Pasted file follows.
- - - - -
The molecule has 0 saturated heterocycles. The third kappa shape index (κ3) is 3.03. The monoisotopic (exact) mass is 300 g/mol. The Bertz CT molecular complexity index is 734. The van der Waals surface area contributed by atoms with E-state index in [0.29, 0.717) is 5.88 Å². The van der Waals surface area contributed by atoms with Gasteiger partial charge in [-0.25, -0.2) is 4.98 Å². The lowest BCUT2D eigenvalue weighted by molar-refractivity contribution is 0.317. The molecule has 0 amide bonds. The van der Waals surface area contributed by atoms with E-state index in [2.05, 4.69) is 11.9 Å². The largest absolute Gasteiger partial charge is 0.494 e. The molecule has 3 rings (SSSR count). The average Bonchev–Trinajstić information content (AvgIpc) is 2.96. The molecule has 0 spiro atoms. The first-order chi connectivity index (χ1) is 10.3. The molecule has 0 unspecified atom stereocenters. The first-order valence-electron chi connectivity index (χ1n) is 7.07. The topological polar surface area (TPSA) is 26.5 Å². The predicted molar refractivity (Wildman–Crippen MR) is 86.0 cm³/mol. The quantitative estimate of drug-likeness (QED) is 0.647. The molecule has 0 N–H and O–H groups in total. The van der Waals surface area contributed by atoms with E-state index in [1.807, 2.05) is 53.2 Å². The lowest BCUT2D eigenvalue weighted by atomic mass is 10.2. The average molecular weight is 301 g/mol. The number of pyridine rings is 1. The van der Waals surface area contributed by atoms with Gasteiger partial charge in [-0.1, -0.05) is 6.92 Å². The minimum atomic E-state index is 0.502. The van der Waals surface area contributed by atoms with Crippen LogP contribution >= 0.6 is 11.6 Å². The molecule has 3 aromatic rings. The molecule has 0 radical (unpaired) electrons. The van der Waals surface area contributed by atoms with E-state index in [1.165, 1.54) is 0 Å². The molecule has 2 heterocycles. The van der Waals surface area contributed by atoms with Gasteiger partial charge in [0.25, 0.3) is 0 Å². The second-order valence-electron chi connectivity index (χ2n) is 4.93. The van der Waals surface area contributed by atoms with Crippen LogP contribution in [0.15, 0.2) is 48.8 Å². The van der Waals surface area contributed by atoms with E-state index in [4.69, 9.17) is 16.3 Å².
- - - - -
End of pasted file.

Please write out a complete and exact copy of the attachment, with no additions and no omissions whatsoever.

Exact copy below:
The molecule has 0 saturated heterocycles. The third kappa shape index (κ3) is 3.03. The monoisotopic (exact) mass is 300 g/mol. The Bertz CT molecular complexity index is 734. The van der Waals surface area contributed by atoms with E-state index in [0.29, 0.717) is 5.88 Å². The van der Waals surface area contributed by atoms with Gasteiger partial charge in [-0.25, -0.2) is 4.98 Å². The lowest BCUT2D eigenvalue weighted by molar-refractivity contribution is 0.317. The molecule has 0 amide bonds. The van der Waals surface area contributed by atoms with E-state index in [2.05, 4.69) is 11.9 Å². The largest absolute Gasteiger partial charge is 0.494 e. The molecule has 3 rings (SSSR count). The average Bonchev–Trinajstić information content (AvgIpc) is 2.96. The molecule has 0 spiro atoms. The first-order chi connectivity index (χ1) is 10.3. The molecule has 0 unspecified atom stereocenters. The first-order valence-electron chi connectivity index (χ1n) is 7.07. The topological polar surface area (TPSA) is 26.5 Å². The predicted molar refractivity (Wildman–Crippen MR) is 86.0 cm³/mol. The quantitative estimate of drug-likeness (QED) is 0.647. The molecule has 0 N–H and O–H groups in total. The van der Waals surface area contributed by atoms with E-state index in [1.807, 2.05) is 53.2 Å². The lowest BCUT2D eigenvalue weighted by atomic mass is 10.2. The average molecular weight is 301 g/mol. The number of pyridine rings is 1. The van der Waals surface area contributed by atoms with Gasteiger partial charge in [-0.1, -0.05) is 6.92 Å². The minimum atomic E-state index is 0.502. The van der Waals surface area contributed by atoms with Crippen LogP contribution >= 0.6 is 11.6 Å². The molecule has 3 aromatic rings. The molecule has 0 radical (unpaired) electrons. The van der Waals surface area contributed by atoms with E-state index in [1.165, 1.54) is 0 Å². The molecule has 2 heterocycles. The van der Waals surface area contributed by atoms with Gasteiger partial charge in [0.25, 0.3) is 0 Å². The second-order valence-electron chi connectivity index (χ2n) is 4.93. The van der Waals surface area contributed by atoms with Crippen LogP contribution in [0.15, 0.2) is 48.8 Å². The van der Waals surface area contributed by atoms with E-state index in [4.69, 9.17) is 16.3 Å².